Well, here we are at the halfway point of the season, and now is a good time to evaluate the Chicago Bulls after the first 52 games they’ve played. If nothing else, the Bulls have been consistently up-and-down, scoring big wins against good teams and bad losses to squads they should’ve easily gotten by.
All things considered, being in fourth place in the Eastern Conference standings without Derrick Rose, who could miss the entire season, it’s not a bad place to be.
Tom Thibodeau has done more than any coach in the NBA by taking a newly assembled group of guys and turning them into a competitive bunch on both the offensive and defensive sides of the ball. The coach has made Luol Deng into an All-Star, again, and helped Joakim Noah finally reach All-Star status after coming so close in the previous years.
Thibs has gotten great production out of guys like Marco Belinelli and Jimmy Butler who have both thrived since being given an opportunity to start at different points this season. The coach’s “next man up” mentality has really embedded itself into the minds of his players and when starters have gone down due to injury, there has been virtually no drop-off in production when reserves have had to transition from the bench to hearing their name called during opening player introductions.
That’s an impressive job of coaching on the part of Thibodeau.
Carlos Boozer has really picked his game up this season and has contributed greatly to the Bulls success. The 10-year veteran has been an easy target for fans complaining about his salary as it relates to his on-court production, but this season, Booz has earned every dime.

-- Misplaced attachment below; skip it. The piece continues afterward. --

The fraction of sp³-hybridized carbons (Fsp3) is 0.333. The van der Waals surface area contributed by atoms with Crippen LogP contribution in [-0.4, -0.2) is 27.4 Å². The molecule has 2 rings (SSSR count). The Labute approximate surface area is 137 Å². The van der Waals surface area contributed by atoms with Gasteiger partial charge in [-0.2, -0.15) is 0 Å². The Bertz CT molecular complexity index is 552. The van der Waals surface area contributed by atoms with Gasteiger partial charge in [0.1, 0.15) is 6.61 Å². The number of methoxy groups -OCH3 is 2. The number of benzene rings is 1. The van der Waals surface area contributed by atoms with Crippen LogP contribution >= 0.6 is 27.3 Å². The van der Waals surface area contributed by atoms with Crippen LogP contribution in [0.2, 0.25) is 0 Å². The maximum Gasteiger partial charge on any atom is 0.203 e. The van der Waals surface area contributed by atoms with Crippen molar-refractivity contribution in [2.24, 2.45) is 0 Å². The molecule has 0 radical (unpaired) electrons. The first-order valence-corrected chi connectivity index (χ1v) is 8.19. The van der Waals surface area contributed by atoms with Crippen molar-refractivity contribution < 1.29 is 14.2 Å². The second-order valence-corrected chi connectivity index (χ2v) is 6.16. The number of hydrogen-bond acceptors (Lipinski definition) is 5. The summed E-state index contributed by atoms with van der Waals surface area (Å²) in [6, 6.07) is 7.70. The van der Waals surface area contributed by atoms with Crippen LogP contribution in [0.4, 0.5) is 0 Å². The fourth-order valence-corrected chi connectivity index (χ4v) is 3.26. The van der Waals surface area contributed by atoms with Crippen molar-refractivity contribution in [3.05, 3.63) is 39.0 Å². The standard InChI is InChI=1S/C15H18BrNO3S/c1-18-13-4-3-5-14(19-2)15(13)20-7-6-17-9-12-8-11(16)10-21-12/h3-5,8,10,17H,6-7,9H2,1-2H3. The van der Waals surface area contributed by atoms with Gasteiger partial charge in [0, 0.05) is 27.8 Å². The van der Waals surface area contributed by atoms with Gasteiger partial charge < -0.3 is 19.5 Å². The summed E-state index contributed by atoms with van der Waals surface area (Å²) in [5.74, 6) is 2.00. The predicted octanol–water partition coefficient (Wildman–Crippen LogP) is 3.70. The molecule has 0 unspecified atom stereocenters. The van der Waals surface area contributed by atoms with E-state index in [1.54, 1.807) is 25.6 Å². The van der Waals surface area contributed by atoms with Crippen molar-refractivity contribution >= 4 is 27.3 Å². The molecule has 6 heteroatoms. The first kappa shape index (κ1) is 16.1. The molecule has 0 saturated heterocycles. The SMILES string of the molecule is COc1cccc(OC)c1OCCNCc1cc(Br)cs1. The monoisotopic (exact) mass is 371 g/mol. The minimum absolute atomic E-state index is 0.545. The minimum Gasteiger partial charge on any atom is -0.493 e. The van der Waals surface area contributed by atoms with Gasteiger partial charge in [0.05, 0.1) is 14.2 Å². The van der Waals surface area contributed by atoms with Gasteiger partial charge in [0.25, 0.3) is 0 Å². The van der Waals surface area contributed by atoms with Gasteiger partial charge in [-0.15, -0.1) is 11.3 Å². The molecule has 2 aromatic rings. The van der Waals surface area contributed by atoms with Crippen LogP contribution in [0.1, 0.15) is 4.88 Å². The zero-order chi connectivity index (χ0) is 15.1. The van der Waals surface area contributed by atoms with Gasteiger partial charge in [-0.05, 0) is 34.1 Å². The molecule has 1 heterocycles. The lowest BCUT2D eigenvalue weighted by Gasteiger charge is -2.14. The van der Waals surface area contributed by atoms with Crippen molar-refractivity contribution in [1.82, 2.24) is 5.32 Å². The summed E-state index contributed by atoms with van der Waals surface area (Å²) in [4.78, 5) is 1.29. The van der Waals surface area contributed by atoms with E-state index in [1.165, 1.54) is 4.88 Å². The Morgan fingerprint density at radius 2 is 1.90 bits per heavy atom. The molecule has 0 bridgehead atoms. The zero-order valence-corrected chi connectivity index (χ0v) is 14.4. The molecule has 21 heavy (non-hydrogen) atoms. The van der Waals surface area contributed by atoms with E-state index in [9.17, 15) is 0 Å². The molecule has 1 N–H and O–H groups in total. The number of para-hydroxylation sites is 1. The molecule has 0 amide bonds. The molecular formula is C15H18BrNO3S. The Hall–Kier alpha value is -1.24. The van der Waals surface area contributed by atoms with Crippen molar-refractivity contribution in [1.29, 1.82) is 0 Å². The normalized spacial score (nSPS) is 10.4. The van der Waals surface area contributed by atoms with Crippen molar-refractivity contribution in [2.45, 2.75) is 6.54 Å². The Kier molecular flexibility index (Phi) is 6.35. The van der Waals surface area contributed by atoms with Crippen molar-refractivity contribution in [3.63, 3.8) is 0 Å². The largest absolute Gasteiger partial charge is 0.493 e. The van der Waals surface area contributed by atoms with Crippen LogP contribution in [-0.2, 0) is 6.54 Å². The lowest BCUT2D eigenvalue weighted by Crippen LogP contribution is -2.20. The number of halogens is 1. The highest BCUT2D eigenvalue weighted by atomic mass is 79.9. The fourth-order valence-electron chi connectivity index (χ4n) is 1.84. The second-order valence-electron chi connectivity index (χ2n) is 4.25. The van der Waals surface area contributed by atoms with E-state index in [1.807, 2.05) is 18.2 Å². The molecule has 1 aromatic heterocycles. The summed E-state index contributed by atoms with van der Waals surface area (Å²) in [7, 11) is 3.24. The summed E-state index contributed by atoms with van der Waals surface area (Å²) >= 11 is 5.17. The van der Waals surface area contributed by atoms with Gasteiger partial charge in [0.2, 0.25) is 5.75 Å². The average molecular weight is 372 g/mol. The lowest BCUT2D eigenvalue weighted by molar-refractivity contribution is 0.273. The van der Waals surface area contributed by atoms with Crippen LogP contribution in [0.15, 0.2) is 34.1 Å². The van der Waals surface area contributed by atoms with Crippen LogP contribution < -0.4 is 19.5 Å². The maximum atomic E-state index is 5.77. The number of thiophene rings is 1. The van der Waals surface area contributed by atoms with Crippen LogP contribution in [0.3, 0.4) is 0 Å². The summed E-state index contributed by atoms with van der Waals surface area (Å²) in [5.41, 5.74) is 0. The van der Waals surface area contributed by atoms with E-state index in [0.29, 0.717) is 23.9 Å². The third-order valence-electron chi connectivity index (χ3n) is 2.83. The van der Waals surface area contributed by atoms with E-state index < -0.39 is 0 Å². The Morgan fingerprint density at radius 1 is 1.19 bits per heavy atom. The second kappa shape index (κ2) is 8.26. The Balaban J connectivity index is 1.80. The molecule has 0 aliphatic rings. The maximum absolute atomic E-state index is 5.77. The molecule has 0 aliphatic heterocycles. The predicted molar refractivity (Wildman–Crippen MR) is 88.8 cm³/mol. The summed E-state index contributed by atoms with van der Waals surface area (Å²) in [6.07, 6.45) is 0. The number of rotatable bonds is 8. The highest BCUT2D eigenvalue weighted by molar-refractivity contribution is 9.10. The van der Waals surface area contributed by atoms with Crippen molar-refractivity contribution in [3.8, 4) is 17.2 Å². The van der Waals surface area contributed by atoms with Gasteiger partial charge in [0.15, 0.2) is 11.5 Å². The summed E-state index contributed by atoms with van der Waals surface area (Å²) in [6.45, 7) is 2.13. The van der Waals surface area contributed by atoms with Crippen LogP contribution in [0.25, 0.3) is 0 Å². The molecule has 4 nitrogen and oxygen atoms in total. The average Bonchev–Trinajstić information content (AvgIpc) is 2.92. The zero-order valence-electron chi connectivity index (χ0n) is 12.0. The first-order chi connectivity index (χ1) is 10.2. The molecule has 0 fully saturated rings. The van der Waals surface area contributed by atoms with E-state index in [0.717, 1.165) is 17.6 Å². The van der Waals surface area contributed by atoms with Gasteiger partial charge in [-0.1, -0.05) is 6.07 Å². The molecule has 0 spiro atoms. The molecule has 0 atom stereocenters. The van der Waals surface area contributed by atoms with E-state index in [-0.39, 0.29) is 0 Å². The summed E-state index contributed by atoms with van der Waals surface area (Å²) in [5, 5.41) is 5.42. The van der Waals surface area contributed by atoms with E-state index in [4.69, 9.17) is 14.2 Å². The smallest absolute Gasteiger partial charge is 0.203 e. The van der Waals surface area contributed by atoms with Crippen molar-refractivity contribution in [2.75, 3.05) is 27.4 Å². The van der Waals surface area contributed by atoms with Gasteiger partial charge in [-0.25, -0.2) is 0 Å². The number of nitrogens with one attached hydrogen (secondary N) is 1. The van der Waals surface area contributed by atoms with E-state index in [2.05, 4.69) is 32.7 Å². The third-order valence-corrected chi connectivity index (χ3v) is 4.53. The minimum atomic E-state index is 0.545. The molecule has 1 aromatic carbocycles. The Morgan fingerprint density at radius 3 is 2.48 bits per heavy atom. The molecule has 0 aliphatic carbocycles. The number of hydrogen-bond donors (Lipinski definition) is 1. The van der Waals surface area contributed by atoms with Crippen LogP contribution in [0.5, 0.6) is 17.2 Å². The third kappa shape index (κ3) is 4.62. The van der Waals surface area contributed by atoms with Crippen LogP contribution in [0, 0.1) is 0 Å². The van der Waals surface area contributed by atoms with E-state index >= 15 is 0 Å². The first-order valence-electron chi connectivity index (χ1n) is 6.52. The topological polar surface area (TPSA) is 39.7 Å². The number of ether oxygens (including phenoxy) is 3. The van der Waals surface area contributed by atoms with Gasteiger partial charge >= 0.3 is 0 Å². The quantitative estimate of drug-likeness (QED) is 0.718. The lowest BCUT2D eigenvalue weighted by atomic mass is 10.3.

When word of a potential trade of Boozer for the Toronto Raptors’ Andrea Bargnani surfaced last week, even the harshest of his critics didn’t want to see that deal go down, and with good reason. Boozer has been one of the most, if not the most, valuable player on Tom Thibodeau’s roster this season.
Of course, there have been some ongoing issues that haven’t seemed to correct themselves as the season has progressed. The Bulls turn the ball over way too much and they’ve really struggled with their 3-point shooting.
The bench, as a unit, has been terribly inconsistent this season and at times, unreliable. After being one of the key reasons to the team’s success the past two seasons, the reserve unit hasn’t played as much of a part in the Bulls success this season.
So how are the Chicago Bulls winning games? Like they always have: with defense. This is another spot where Tom Thibodeau deserves a bunch of credit. With an influx of guys known more for their scoring abilities, Thibs has turned them into a focused and hard-nosed bunch on the defensive side of the ball. Not many coaches can do that.
All told, you have to be pleased with what Chicago has managed to do in the first half of the season with its best player not in uniform, and it seems unlikely the team will regress during the second-half of the season. The Bulls may not be a championship caliber squad, but they’re certainly not the terrible team that many expected them to be at the outset of the season,
Midseason Grade: A
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